I really think you ARE looking all doey eyed at the past. Times change and things progress. Please note the word PROGRESS. The 80s & 90s were a great time for f1 and I believe the greatest driver of them all raced in this era BUT we now have better cars, better tracks, more organised professional teams AND IMO better drivers. Today we have 5 different WD champions on the grid and plenty of exciting talent throughout the field. OK, we have recently had a period of 1 team domination but out was exactly the same back then with Maclaren and then Williams. I wish people would take a realistic view on the past instead of inventing romantic views of the past. Formula 1 is as great now as it has ever been so let’s please stop this monty python esc “when I was a lad” nonsense. I am 34 and have watched f1 since 88…. Just incase you wondered.

      12. rasforte says:

        Are you suggesting that all change is progress? That time is a sort of one directional arrow leading only to ever better things?

        Personally I can think of lots of things that have got better over the last forty years, and lots that have got worse, but from my perspective, F1 is one of the later. I thought it was more fun when it was a bit more of a lairy, balls to the wall sort of thing.

        I thought it was great when any Tom Dick or Harry could put a car together, pop it on a trailer and try to qualify it (remember pre-qualifying?!). I liked the huge, untamed characters, the ridiculousness of qualifying engines, the greater willingness of people to speak their minds rather than toe the corporate line. I liked it when there wasn’t a layer of software between the driver and the machine. I enjoyed it when a small company run by passionate loonies could hope to out-manouver the established players and win. And I even enjoyed the whole playboy driver thing, notwithstanding its obvious tackiness.

        And, though it’s not a popular sentiment, I hugely admired the courage taken to drive those terrifying cars on some of those tracks (just to be clear, I am not saying that the safety improvements are a bad thing, or shouldn’t have happened, I’m just saying that in the process something was lost, is all).

        So from my perspective, though I still enjoy it, I don’t feel the same passion for it anymore. It’s nothing to do with ‘in my day’. It’s to do with the sort of things I like and the sort of person I am. And for people who enjoy the sort of things I have just mentioned it has definitely got worse. People with other preferences may think otherwise, obviously.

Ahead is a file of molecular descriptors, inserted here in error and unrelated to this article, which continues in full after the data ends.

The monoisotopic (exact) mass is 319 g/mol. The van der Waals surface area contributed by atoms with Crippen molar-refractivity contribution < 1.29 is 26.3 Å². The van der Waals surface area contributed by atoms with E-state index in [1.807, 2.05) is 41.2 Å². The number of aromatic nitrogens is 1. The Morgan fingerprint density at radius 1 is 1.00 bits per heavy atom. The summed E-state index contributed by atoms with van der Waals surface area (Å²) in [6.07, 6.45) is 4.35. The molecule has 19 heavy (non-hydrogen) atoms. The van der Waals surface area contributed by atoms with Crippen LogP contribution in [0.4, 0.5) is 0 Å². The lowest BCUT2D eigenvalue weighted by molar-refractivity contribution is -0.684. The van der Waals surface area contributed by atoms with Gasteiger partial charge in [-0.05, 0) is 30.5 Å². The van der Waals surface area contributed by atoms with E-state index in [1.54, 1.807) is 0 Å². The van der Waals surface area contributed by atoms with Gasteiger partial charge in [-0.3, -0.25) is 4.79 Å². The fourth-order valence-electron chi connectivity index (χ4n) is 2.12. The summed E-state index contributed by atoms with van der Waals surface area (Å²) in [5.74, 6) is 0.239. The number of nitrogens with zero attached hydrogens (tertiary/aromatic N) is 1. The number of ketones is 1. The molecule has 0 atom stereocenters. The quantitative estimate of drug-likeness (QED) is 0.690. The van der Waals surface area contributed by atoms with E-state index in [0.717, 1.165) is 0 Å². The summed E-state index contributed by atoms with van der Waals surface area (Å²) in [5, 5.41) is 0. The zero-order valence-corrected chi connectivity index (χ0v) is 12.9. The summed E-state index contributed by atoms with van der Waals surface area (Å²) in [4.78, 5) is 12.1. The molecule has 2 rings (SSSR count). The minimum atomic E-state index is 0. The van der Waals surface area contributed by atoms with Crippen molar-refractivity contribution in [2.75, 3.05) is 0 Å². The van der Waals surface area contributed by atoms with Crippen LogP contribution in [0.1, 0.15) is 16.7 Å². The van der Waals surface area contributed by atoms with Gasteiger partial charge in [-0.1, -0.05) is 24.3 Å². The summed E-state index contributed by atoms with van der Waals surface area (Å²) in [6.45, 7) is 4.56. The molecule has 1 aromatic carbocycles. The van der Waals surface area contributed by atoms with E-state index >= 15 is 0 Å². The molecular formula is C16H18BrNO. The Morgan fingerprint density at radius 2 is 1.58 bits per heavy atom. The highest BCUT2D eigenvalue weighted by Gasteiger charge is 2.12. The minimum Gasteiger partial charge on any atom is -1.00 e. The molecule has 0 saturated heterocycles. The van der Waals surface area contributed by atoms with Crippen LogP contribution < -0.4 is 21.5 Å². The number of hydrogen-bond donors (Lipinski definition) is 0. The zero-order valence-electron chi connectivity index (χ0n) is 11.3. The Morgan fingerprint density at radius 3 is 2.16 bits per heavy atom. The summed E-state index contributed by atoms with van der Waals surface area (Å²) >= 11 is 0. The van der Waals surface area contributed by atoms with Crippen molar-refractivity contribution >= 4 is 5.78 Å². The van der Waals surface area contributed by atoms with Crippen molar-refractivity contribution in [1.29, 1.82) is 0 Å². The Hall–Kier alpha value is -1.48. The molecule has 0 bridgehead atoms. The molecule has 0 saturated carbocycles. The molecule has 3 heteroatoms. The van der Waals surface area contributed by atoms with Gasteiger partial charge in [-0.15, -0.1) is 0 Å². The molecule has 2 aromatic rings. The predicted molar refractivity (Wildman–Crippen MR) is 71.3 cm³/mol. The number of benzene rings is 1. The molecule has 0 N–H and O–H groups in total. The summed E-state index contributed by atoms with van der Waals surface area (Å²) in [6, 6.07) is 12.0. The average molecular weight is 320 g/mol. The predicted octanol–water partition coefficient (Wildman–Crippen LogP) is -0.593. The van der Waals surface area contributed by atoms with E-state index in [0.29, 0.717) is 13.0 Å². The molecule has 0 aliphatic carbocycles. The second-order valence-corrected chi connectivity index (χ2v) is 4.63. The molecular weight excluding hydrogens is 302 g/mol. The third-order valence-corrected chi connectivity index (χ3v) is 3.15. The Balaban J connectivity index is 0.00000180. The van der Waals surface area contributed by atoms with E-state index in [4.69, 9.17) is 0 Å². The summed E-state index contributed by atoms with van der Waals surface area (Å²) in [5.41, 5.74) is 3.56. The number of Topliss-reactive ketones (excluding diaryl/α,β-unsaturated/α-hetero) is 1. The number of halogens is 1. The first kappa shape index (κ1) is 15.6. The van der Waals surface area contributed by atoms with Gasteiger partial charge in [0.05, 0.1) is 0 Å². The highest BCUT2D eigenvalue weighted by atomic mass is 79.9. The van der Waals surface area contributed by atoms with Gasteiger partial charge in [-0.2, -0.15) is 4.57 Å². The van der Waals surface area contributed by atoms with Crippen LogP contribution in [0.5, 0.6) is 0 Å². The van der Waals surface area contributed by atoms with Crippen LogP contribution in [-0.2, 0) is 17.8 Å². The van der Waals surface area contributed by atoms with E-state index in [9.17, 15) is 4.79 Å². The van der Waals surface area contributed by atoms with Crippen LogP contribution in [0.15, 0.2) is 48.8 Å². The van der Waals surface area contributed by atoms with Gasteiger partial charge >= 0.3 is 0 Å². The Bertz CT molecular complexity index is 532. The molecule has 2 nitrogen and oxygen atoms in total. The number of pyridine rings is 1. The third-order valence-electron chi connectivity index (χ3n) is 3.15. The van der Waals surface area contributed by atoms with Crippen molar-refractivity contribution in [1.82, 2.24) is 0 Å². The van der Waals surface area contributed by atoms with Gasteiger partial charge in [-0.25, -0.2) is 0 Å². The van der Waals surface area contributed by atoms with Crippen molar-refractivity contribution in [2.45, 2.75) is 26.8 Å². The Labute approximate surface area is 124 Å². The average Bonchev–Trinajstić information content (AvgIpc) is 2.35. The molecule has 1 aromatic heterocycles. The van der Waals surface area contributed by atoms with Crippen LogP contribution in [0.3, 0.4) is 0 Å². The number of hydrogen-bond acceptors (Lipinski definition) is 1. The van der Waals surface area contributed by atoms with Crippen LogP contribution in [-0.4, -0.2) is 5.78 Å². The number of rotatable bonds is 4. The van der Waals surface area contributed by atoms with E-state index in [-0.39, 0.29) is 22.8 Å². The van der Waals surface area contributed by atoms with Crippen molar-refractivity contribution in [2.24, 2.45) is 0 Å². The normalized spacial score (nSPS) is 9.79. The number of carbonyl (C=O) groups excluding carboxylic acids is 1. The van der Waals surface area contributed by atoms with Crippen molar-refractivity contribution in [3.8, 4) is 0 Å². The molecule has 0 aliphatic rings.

2. Thompson says:

      Lol – that’s definitely a view through rose tinted glasses rasforte.

  4. kenneth chapman says:

    @ james….just curious about the claim that senna’s fastest lap in quali being one of, if not, the greatest lap ever [at monaco]in 1988?

    i think shumacher holds the fastest race lap record at somewhere in the low 1.14 secs and that vettel holds the fastest quali lap at marginally lower than that set by shumacher.

    1. TimW says:

      it says the greatest not fastest

      1. aveli says:

        senna made reference to time, did he not?

      2. kenneth chapman says:

        @timW…why was it deemed to be the ‘greatest’? because it was the ‘fastest’. if you care to think about it you will understand that a margin of 1.4secs is a measure of time calculated by relative speed to the next best time.

        think before you post.

      3. Bring back V12's !!! says:

        Kenneth sorry to burst your bubble mate but TimW is 100% correct here.

      4. TimW says:

        Kenneth, I really don’t understand the point your trying to make, or why I need to “think before I post”. Are you saying that Michael’s achievement is greater because he set a lower lap time? Obviously Schumacher’s car was a lot faster than Senna’s, as it generated massively more downforce, meaning that the two laps are a pointless comparison. The reason a lot of people consider the 88 lap to be the greatest in history is simply the margin of superiority over his (to become) 4 time world champion team mate Prost. It was deamed to be the greatest because it was the fastest on the day, in relation to the other cars on the grid in 1988. The fact that other drivers went quicker later is irrelevant, they had faster cars.

      5. kenneth chapman says: